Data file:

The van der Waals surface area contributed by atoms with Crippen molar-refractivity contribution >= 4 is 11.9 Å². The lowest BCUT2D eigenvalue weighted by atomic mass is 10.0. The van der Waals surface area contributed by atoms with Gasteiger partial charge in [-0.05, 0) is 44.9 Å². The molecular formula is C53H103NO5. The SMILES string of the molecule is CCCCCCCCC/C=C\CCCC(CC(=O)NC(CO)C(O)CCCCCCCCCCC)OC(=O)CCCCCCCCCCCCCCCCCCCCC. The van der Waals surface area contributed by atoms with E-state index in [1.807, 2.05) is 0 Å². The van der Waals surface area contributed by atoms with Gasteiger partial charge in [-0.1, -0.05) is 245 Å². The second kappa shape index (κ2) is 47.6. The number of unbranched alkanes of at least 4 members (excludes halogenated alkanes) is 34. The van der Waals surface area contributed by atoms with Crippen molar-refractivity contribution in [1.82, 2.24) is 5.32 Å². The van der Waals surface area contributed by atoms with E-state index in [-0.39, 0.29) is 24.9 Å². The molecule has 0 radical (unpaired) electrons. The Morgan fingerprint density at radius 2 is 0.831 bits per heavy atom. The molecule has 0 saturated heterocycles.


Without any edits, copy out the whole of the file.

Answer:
The van der Waals surface area contributed by atoms with Crippen molar-refractivity contribution >= 4 is 11.9 Å². The lowest BCUT2D eigenvalue weighted by atomic mass is 10.0. The van der Waals surface area contributed by atoms with Gasteiger partial charge in [-0.05, 0) is 44.9 Å². The molecular formula is C53H103NO5. The SMILES string of the molecule is CCCCCCCCC/C=C\CCCC(CC(=O)NC(CO)C(O)CCCCCCCCCCC)OC(=O)CCCCCCCCCCCCCCCCCCCCC. The van der Waals surface area contributed by atoms with E-state index in [1.807, 2.05) is 0 Å². The van der Waals surface area contributed by atoms with Gasteiger partial charge in [-0.1, -0.05) is 245 Å². The second kappa shape index (κ2) is 47.6. The number of unbranched alkanes of at least 4 members (excludes halogenated alkanes) is 34. The van der Waals surface area contributed by atoms with Crippen molar-refractivity contribution in [1.82, 2.24) is 5.32 Å². The van der Waals surface area contributed by atoms with E-state index in [-0.39, 0.29) is 24.9 Å². The molecule has 0 radical (unpaired) electrons. The Morgan fingerprint density at radius 2 is 0.831 bits per heavy atom. The molecule has 0 saturated heterocycles.